Some method of pretensioning the guy line — mechanical advantage system, come along, GRCS — will be necessary, along with a suitably strong method of securing the tensioned guy line, such as a Port-a-Wrap. The forces the guy line may be exposed to make the use of knots or hitches at the guy line anchor point not only a point of possible failure and disaster, but should they survive the operation, may result in a “knife knot,” virtually impossible to untie without the use of a sharp-edged tool.
The tension applied to the guy line should not only remove all slack from the line itself, but also cause very slight movement opposite the side lean of the tree to be felled. Care must be taken to not over tension the guy line, possibly creating shearing forces within the wood fiber of the tree and hinge. The guy line is meant to simply be a supporting force or vector counteracting the side lean, not a pulling force overwhelming the tree’s structure.
The use of wedges on the “bad” side of the tree is still desirable when using a guy line, as it will provide additional support for the hinge wood on that side possibly preventing the hinge from collapsing, but, once again, the wedge should not be driven in with too much force as that might lift and separate the hinge on the side it is needed most.
The use of guy lines in felling operations is certainly a complex undertaking; and one that should not be undertaken lightly, or in a situation with multiple targets without additional field-based, hands-on training and practice. Both Arboricultural Canada Training and Education and North American Training Solutions offer courses in hazard and danger tree cutting and felling that cover the use of guy lines in felling operations that can provide practice in a controlled environment and face-to-face interaction with experienced users that this column cannot.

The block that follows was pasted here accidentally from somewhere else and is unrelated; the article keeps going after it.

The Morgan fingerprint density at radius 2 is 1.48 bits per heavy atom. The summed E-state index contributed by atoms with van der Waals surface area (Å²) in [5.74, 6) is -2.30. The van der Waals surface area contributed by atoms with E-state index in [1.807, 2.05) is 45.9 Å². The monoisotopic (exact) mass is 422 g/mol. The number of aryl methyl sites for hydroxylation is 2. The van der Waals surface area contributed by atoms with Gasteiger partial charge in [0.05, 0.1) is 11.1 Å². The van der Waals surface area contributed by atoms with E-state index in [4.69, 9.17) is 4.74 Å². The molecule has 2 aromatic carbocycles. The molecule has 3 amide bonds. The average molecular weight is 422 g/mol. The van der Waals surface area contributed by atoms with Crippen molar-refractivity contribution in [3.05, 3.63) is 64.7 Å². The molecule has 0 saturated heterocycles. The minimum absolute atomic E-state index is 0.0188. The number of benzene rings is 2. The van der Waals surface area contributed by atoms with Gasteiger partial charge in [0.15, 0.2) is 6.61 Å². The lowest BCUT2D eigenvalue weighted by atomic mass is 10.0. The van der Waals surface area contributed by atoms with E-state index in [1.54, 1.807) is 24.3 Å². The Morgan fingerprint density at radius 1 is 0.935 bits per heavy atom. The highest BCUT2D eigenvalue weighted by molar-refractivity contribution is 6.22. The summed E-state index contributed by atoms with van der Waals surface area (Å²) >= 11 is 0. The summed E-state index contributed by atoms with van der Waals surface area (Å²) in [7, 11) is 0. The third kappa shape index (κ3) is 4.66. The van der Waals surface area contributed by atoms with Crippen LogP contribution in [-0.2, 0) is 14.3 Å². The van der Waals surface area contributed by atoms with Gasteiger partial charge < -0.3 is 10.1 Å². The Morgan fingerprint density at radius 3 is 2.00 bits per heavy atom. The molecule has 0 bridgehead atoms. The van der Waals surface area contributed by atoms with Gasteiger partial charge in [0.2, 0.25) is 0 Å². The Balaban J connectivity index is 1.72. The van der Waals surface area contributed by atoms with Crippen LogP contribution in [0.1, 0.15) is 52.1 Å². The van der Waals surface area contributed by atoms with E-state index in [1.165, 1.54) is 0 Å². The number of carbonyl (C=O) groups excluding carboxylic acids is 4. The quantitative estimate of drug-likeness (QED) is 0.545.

If a formal course is not a feasible option, practicing the technique on trees with less severe side leans in open areas with no targets may provide the hands-on experience and acquired knowledge necessary to use the guy line technique effectively when there is little or no margin for error. However, even when practicing, all crew members should take the necessary precautions for their own personal safety and well-being. Felling trees with side lean is dangerous, no matter the circumstances.
As stated previously, side lean is probably the professional tree crew’s greatest enemy, and even threat, during felling operations. However, by using some of the techniques and methods discussed here, arborists can confront that enemy with the tools, both physical and mental, they need to handle the situation in a safe, efficient manner.